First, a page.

Jacobs: Paying to play keeps competition strong

Jacobs supports the Campus Recreation Department’s decision to charge for intramural sports.

Ibrahim Jacobs

Ibrahim JacobsWhy does it cost $30 for my team to sign up for a co-ed volleyball league that we referee ourselves? Was this Temple’s sequel to the dorm-guest policy in trying to sabotage seemingly simple tasks? The school’s new policy of charging teams for intramural sports represents a change from the original policy in which refundable deposits were given and participation was free. And although this seems counter-intuitive to say, Temple finally got something right.

The intramural policy that existed prior to this year was to charge teams participating in the intramural leagues $40 or $80, depending on the sport. This was issued as a deposit repaid in full as long as the team did not forfeit any games due to lack of attendance.

Steve Young, director of Campus Recreation, said the average cost of sustaining the intramural program is $60,000, all of this coming out of the budget pre-assigned to the department, giving it little flexibility. The high cost is due to providing referees, student workers and equipment to the program.

This year, amid a need to reduce losses for the department, many cuts were made that impacted students’ recreation experience.

“The wheelchair basketball program was dropped, as well as the towel service provided to users of the IBC Student Recreation Center,” Young said. “We also re-examined the hours of recreation buildings were reduced during non-student hours such as breaks.”

Not to discredit the valuable programs that Campus Recreation provides, but maintaining the intramural program at full capacity needed to be a priority, and preventing cuts by inducing a minimal fee is a perfect solution. The department therefore decided to charge teams fees of $30 or $60 depending on the popularity of the sport to register.

While some students may be irritated by the fee when they came into school under the presumption that Temple provided free intramural sports, it is time to take a step back and examine what the fee really entails.

In the 2003-04 school year, the participation in intramural sports was 15,718. Eight years later the figure had grown to 34,935 in 2011-12, an increase of 222 percent, according to Campus Recreation. When teams that participate in intramural sports are made up of as many as 10 to 15 players, the fee is minimal, and shouldn’t deter participation.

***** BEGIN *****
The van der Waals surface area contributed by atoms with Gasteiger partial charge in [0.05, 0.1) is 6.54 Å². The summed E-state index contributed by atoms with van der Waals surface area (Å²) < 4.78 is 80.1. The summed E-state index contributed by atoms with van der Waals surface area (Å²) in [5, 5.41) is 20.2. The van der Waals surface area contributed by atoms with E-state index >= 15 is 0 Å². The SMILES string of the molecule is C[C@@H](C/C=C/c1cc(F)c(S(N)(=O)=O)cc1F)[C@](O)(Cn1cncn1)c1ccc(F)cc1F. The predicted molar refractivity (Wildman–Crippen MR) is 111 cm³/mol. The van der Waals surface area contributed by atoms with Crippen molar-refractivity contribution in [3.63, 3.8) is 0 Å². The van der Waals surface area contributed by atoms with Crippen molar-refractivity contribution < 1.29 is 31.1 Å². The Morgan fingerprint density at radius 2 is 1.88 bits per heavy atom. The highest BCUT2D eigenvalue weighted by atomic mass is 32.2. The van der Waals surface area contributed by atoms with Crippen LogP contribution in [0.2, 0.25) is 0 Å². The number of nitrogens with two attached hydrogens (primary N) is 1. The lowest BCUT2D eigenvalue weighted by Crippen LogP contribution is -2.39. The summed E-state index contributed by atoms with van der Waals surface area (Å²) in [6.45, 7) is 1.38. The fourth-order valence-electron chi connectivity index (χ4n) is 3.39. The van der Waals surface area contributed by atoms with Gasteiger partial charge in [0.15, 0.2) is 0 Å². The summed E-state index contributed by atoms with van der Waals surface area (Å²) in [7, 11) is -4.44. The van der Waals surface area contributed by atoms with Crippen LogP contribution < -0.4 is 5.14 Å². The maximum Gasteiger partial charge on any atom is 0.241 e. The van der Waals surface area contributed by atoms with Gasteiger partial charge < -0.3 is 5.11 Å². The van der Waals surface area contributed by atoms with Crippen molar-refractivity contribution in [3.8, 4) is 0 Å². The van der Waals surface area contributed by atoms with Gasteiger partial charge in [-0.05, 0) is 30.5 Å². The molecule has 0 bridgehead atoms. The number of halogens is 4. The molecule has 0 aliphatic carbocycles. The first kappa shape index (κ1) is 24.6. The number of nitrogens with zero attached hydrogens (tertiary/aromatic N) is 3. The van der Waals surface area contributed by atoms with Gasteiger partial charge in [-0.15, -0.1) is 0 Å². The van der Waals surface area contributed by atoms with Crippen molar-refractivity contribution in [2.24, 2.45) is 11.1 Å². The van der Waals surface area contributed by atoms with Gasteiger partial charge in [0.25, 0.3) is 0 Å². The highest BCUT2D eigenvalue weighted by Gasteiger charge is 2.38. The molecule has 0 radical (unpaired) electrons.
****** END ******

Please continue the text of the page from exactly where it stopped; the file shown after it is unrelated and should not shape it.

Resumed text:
“I think the price is a good thing because it keeps people accountable to show up to the games,” junior fitness education major Nick Ruggieri said. “The price could be a negative impact, but if the kids want to play that bad they will pay anyway. Plus if you have 12 kids on a team, paying $5 really isn’t that bad.”

Ruggieri, who referees games and competes in the intramural leagues, said the price could positively impact the competitive aspect of the program.

“The price makes the people that want to play, play, and the kids that are half-heartedly playing not [play] anymore,” Ruggieri said. “There is a lot more competition this year from sports I have seen in the past years so far.”

As someone who hates losing even a coin flip, the competition gained from even a small fee is something that cannot be overlooked. What should stop being overlooked, though, is the efforts the department made to ensure that the price was not only fair, but beneficial.

“We have had a lot of situations in the past where captains have up-fronted the deposit for the teams thinking that they were going to get the money back, only to have their team forfeit games and their deposit revoked,” Young said. “This led to a lot of people upset with their teams because they didn’t work out an agreement beforehand.”

Temple’s new policy should also be applauded for its foresight in finding ways to provide for a free way to play, thus limiting the number of athletes who are unable to play due to a lack of ability to pay the marginal fee. The charge to participate is waived for players who sign up as “free agents,” or players who are randomly assigned to teams.

Trying to manage a program that has had more than 71,000 participants in the last two years is no easy task. And amid budget cuts to many other services provided by Campus Recreation as well as the rest of the university, it is refreshing to see that Temple found a way to amend instead of eliminate or scale back this popular program. The university should apply this policy more often in other areas as it learns to cope with the increasing number of students — and student services — that need to be accommodated.

Ibrahim Jacobs can be reached at ibrahim.jacobs@temple.edu or on Twitter @ibrahimjacobs.

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